The choice in this election to vote for combating Climate Change is clear. Obama is critical for a future with fewer natural disasters and climate mayhem. — Mariah Titlow Tinger, Beverly, a graduate student at Harvard University Extension School studying climate change, sustainability and environmental management
Bloomberg endorses Obama over climate change. Does Obama deserve it?
For a day or two, global warming might actually become a big issue in the presidential race. On Thursday, New York City Mayor Michael Bloomberg came out and endorsed President Obama’s re-election bid, arguing that Hurricane Sandy had brought climate change to the forefront — and commending Obama’s record on this front.
This week’s Bloomberg Businessweek cover. Not so subtle.
“Our climate is changing,” Bloombergwrote. “And while the increase in extreme weather we have experienced in New York City and around the world may or may not be the result of it, the risk that it might be — given this week’s devastation — should compel all elected leaders to take immediate action.”
So why does Obama deserve a climate-centered endorsement? How much has the president actually done on the issue? And does he have plans to do more in a second term? Let’s take a look:
1) What Obama has — and hasn’t — done on climate change: Over the past four years, climate has largely taken a backseat to the economy, health care, and financial regulations. But the Obama administration has taken a few modest steps to curb carbon emissions. The Environmental Protection Agency has craftedcarbon regulations for power plants, making it difficult to build new coal plants in the United States. The administration has tightened fuel-economy standards for cars and light trucks, reaching 54.5 miles per gallon by 2025. And the stimulus poured $90 billion into clean energy, which, for all its shortcomings, did boost U.S. solar and wind capacity significantly.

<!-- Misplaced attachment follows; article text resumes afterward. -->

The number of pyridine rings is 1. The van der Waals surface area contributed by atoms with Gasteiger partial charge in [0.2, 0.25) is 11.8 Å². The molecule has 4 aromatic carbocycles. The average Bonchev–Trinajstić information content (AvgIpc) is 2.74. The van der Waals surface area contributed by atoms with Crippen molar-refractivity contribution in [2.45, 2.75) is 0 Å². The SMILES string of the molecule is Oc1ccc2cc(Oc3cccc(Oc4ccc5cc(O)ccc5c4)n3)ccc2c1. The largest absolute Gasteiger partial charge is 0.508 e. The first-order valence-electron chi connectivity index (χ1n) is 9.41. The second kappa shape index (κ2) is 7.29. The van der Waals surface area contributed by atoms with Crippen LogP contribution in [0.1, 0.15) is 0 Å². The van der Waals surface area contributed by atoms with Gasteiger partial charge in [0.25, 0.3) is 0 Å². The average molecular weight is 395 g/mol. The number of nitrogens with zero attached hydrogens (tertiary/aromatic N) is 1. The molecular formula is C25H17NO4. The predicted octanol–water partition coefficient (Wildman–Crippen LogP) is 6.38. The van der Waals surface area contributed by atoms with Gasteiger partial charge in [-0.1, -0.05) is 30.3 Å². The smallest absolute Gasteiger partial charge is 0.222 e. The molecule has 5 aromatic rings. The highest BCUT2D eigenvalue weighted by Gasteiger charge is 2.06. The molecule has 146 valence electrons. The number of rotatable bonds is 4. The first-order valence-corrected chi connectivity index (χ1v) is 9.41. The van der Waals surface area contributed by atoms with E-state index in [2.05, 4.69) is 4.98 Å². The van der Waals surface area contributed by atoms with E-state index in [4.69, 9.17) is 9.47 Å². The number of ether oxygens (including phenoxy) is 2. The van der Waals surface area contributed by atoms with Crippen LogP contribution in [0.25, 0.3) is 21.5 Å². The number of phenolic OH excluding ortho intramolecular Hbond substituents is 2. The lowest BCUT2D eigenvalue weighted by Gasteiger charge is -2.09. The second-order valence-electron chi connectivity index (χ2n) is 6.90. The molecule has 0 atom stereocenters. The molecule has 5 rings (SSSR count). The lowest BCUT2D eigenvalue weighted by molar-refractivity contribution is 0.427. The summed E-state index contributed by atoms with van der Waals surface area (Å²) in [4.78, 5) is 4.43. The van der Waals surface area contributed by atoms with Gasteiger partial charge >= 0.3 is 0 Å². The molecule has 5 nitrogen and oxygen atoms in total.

But Obama has also been fairly cautious on climate issues: The White House endorsed, but didn’t push very hard for, a carbon cap-and-trade bill when it was struggling in the Senate in 2010. (See Ryan Lizza’s post-mortem in the New Yorker.) And on the campaign trail, Obama rarely mentions the issue at all.
2) What Obama plans to do on climate if reelected: In a recent debate at MIT, campaign surrogate Joseph Aldy predicted that Obama was unlikely to put forward further legislative measures — like a clean-energy standard — so long as Republicans in Congress would reject them out of hand. Instead, Aldy predicted, an Obama second term would focus on using the EPA’s authority to further reduce carbon-dioxide emissions from stationary sources such as power plants and refineries.
All told, Obama’s incremental steps and further EPA action — when combined with a boom in natural gas and state-level actions like those in California — could nudge U.S. carbon-dioxide emissions down by as much as 16 percent by 2020, according to a recent analysis by Resources for the Future. That’s a fairly sizable step. But without a price on carbon, the analysts noted, the country is unlikely to see a major energy transformation in the long run.
3) What Romney plans to do: Very little. If Obama’s climate aims are modest, Romney has ignored the issue almost entirely. In that MIT debate, Romney domestic policy adviser Oren Cass said that reducing carbon emissions should not be a focus of government policy. “With respect to a legislative agenda,” Cass explained, “moving forward, climate change would not be at the top of it.”
In some cases, Romney has actively opposed steps to curb emissions: He has criticized Obama’s vehicle fuel-economy standards as “extreme” and has vowed to repeal the EPA’s regulations on coal plants. The only climate-related action Romney has said he would take is providing a bit more government funding for basic energy research. In his endorsement, Bloomberg criticized Romney for abandoning his previous green positions.